“There are practical obstacles to women during intervals of pregnancy, giving birth and nursing, of which the female employees usually take extensive leave from their employment. Being occupied in priestly work may cause complete negligence in the role of a housewife and in rearing of children.”
I am a woman, a mother, and an ordained minister.
I have also been deeply involved with the work of ecumenism for nearly twenty-five years.
There are two main areas of ecumenical work. The first is the work that different churches and traditions can do together as Christians witnessing to our shared faith – work on justice issues, social issues, and mission. This work has often been referred to as the “life and work” side of the ecumenical movement.
The second area focuses on working together to overcome the doctrinal and structural divisions that separate us from one another. There are considerable theological differences between different traditions about how we understand the meaning of communion/eucharist, for example. There are also considerable differences about how we understand the practice of ministry, specifically, who can be ordained to serve as ministers in the church.
For me, the theological differences that prevent us from being able to share the cup and the bread together are painful markers of the ongoing divisions among Christians. But when it comes to the issue of ordination and ministry – as an ordained woman, the division is not only painful, it is personal.
Continue reading What Motherhood and Ecumenism Have in Common
[third in a series of posts addressed to understanding denominations and ecumenism]
What would you die for?
To save your children? To save your spouse? To ensure world peace? To promote your religion? Would you die rather than renounce your beliefs? Which ones? As we enter Holy Week, I often think about Jesus’ death and try to figure out what to make of it.
Continue reading On Death and Denominationalism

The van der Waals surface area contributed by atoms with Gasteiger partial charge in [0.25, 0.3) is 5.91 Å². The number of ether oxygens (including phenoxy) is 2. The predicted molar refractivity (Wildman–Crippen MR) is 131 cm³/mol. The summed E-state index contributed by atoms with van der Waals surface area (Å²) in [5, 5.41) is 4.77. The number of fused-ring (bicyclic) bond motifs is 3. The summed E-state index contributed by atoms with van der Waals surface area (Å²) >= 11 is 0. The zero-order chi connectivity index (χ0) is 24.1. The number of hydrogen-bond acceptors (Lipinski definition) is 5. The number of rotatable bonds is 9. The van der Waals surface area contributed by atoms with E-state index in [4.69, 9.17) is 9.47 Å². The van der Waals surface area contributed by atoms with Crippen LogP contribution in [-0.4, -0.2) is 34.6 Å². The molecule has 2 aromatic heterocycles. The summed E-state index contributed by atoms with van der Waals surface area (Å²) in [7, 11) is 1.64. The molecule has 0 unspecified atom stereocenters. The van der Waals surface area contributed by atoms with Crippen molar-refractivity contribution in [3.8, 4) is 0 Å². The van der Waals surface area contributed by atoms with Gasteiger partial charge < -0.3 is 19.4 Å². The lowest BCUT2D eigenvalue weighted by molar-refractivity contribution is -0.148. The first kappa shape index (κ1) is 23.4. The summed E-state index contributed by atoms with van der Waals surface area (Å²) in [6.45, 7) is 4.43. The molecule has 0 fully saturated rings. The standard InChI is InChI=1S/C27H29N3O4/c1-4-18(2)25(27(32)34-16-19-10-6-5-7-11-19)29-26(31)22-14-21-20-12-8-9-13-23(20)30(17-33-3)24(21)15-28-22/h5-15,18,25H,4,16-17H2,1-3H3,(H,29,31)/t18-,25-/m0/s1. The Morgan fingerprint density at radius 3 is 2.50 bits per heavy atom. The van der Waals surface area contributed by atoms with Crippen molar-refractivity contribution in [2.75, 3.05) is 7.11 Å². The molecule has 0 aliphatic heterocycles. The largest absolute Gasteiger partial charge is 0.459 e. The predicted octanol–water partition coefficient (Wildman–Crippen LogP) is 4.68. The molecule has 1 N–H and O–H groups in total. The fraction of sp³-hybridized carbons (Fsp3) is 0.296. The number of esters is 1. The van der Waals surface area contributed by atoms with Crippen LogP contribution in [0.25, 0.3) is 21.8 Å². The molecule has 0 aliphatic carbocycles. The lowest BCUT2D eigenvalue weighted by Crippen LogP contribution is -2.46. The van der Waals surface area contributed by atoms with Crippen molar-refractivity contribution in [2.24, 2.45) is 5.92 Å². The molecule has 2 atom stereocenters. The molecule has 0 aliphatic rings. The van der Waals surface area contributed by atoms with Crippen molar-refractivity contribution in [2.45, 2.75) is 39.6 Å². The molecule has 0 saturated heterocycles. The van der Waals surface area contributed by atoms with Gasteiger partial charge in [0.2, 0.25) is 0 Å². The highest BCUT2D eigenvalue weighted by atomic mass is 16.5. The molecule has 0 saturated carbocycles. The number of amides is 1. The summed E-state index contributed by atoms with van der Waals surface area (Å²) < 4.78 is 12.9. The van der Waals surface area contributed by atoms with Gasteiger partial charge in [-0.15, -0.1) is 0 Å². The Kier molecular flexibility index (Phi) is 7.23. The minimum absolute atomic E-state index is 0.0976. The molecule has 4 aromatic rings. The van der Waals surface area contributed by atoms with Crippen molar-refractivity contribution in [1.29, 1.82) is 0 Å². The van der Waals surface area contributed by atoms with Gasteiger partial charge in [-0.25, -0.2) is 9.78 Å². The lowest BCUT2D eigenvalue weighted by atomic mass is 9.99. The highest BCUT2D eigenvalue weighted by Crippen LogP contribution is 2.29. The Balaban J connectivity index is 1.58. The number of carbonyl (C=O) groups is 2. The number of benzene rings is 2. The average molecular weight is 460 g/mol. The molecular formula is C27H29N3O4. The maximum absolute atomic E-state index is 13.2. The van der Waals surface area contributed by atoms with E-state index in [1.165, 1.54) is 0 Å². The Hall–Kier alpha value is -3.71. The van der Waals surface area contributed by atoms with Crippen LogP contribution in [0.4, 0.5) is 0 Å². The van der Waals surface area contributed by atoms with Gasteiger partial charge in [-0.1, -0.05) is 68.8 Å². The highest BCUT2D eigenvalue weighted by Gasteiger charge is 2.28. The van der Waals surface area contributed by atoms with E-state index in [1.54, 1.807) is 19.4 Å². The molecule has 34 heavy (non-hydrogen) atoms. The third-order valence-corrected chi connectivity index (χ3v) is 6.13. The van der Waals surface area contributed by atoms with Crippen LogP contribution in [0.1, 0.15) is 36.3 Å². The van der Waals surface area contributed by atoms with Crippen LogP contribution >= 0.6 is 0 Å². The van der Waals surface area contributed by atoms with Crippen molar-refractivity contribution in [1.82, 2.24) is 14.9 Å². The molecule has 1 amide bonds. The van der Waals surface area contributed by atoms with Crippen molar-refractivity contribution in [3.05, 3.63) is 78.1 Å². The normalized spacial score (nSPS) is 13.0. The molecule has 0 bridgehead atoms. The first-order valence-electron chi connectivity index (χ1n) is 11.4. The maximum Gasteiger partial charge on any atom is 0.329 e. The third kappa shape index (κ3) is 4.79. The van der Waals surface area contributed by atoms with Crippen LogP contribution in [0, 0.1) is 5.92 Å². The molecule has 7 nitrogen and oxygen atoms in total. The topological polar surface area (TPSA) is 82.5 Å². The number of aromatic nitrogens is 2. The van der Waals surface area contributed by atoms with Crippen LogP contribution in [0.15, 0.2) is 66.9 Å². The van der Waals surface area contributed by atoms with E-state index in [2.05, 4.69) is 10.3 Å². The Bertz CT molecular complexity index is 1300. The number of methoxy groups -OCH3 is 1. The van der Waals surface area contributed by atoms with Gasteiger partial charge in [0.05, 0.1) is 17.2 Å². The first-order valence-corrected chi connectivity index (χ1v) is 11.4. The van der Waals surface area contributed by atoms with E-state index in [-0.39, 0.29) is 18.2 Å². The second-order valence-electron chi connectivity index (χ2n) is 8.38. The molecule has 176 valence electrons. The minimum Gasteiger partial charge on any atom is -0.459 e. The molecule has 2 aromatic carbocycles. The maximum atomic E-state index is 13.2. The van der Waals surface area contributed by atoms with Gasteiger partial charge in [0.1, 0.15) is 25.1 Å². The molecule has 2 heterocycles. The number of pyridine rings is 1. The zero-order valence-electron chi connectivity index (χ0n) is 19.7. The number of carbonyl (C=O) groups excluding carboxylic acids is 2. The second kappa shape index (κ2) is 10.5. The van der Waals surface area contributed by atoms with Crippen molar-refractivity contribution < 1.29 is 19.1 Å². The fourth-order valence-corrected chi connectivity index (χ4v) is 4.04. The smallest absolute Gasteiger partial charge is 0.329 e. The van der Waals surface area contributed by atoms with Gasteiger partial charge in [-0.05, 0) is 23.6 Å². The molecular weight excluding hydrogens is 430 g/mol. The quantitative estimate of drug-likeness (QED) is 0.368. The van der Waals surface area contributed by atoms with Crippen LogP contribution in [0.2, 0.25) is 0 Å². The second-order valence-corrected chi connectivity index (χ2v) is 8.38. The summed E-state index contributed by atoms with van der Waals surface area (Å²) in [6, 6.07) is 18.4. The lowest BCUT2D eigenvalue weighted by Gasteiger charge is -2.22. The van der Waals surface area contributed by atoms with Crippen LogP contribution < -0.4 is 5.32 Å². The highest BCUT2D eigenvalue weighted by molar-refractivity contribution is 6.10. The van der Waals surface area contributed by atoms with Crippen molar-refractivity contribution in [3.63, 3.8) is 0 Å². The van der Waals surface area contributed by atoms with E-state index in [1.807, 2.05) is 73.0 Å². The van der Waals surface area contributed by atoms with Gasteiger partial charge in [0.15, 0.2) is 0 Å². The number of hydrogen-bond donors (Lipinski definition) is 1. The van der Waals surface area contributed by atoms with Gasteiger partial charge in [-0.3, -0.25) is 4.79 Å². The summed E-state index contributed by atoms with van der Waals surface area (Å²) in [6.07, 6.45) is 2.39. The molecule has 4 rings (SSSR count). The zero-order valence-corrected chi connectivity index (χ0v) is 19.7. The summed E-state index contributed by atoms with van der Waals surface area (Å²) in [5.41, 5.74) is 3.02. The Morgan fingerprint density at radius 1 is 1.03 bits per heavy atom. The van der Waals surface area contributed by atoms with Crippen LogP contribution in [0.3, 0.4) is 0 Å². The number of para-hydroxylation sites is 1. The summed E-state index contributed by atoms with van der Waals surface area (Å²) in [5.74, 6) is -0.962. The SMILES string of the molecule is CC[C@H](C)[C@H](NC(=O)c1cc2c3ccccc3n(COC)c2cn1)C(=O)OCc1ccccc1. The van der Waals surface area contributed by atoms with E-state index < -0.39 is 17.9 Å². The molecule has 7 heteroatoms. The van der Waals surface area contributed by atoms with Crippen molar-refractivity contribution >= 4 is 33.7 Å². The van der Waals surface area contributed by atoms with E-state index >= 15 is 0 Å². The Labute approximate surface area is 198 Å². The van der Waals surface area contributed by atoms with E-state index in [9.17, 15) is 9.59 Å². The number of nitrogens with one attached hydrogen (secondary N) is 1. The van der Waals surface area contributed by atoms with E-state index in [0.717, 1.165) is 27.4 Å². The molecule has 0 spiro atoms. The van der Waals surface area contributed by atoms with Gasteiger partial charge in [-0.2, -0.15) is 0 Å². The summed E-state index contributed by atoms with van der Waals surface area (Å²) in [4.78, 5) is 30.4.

[this is the second in a series of posts addressed to understanding denominations and ecumenism]
I’m a PK (preacher’s kid) and a cradle Presbyterian. Family lore has it that when my grandparents married, my grandfather was a Republican and an Episcopalian and my grandmother was a Democrat and a Presbyterian. They agreed that they needed to make some compromises and so they became Republican Presbyterians. My grandmother later confided in me that while everybody knew where they went to church, the voting booth had curtains!
Continue reading Why I’m Presbyterian
When I joined the Presbyterian Church in 7th grade, I was required to memorize the Westminster shorter catechism. Yes, I said memorize and no, I wasn’t required to memorize bible verses, I was required to memorize what we believe as Christians. I still remember how torturous this process was. The first question was “What is the chief end of man?” Yes, you heard me right, “man.” After all, this was the 1970s. Inclusive language hadn’t quite infiltrated into our Christian Ed materials, yet.
Continue reading Catechism, Christianity, and Chocolate Soda
With a teenage daughter in the house, I seem to get this question much more frequently on Sunday mornings than I used to. Especially since the nine-year old, who follows her sister’s lead in everything, has began to sing this refrain as well.
I grew up as a “PK” or a “preacher’s kid.” This was not a question that got asked in our house. Unless you had a fever of a 104 or couldn’t keep down your breakfast, you were going to church! And it wasn’t just worship on Sunday morning, it was Sunday school, worship, youth group, Wednesday night suppers, and any other “programming” that happened to be offered. As the preacher’s family, the Church was the center of our social world. This made sense for our family but there were many other families in our church who this was true for as well. The church family was a community, people knew each other and supported one another through life’s ups and downs. Continue reading Do I Have To Go to Church?